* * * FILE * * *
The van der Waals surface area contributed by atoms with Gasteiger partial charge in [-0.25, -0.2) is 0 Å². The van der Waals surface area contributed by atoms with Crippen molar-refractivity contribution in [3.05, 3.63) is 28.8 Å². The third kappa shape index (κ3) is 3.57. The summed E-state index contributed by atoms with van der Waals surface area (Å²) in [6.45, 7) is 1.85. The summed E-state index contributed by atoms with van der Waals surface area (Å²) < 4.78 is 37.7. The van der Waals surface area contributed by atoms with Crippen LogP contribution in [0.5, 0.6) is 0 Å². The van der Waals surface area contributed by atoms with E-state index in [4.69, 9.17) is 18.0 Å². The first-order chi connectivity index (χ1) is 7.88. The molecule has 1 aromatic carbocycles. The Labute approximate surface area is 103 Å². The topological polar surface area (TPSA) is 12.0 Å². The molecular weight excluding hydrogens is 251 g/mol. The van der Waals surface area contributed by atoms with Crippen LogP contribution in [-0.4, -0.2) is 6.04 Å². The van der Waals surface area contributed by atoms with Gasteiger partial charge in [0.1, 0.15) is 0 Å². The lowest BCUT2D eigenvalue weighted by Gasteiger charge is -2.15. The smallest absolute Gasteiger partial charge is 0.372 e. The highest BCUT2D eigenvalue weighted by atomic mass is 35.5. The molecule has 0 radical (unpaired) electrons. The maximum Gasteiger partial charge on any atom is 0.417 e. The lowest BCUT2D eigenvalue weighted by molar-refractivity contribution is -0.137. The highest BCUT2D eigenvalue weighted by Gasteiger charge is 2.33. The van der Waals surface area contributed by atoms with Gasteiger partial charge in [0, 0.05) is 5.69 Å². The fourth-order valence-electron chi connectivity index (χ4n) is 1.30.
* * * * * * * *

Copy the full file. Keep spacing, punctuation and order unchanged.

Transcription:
The van der Waals surface area contributed by atoms with Gasteiger partial charge in [-0.25, -0.2) is 0 Å². The van der Waals surface area contributed by atoms with Crippen molar-refractivity contribution in [3.05, 3.63) is 28.8 Å². The third kappa shape index (κ3) is 3.57. The summed E-state index contributed by atoms with van der Waals surface area (Å²) in [6.45, 7) is 1.85. The summed E-state index contributed by atoms with van der Waals surface area (Å²) < 4.78 is 37.7. The van der Waals surface area contributed by atoms with Crippen LogP contribution in [0.5, 0.6) is 0 Å². The van der Waals surface area contributed by atoms with E-state index in [4.69, 9.17) is 18.0 Å². The first-order chi connectivity index (χ1) is 7.88. The molecule has 1 aromatic carbocycles. The Labute approximate surface area is 103 Å². The topological polar surface area (TPSA) is 12.0 Å². The molecular weight excluding hydrogens is 251 g/mol. The van der Waals surface area contributed by atoms with Crippen LogP contribution in [-0.4, -0.2) is 6.04 Å². The van der Waals surface area contributed by atoms with Gasteiger partial charge in [0.1, 0.15) is 0 Å². The lowest BCUT2D eigenvalue weighted by Gasteiger charge is -2.15. The smallest absolute Gasteiger partial charge is 0.372 e. The highest BCUT2D eigenvalue weighted by atomic mass is 35.5. The molecule has 0 radical (unpaired) electrons. The maximum Gasteiger partial charge on any atom is 0.417 e. The lowest BCUT2D eigenvalue weighted by molar-refractivity contribution is -0.137. The highest BCUT2D eigenvalue weighted by Gasteiger charge is 2.33. The van der Waals surface area contributed by atoms with Gasteiger partial charge in [0, 0.05) is 5.69 Å². The fourth-order valence-electron chi connectivity index (χ4n) is 1.30.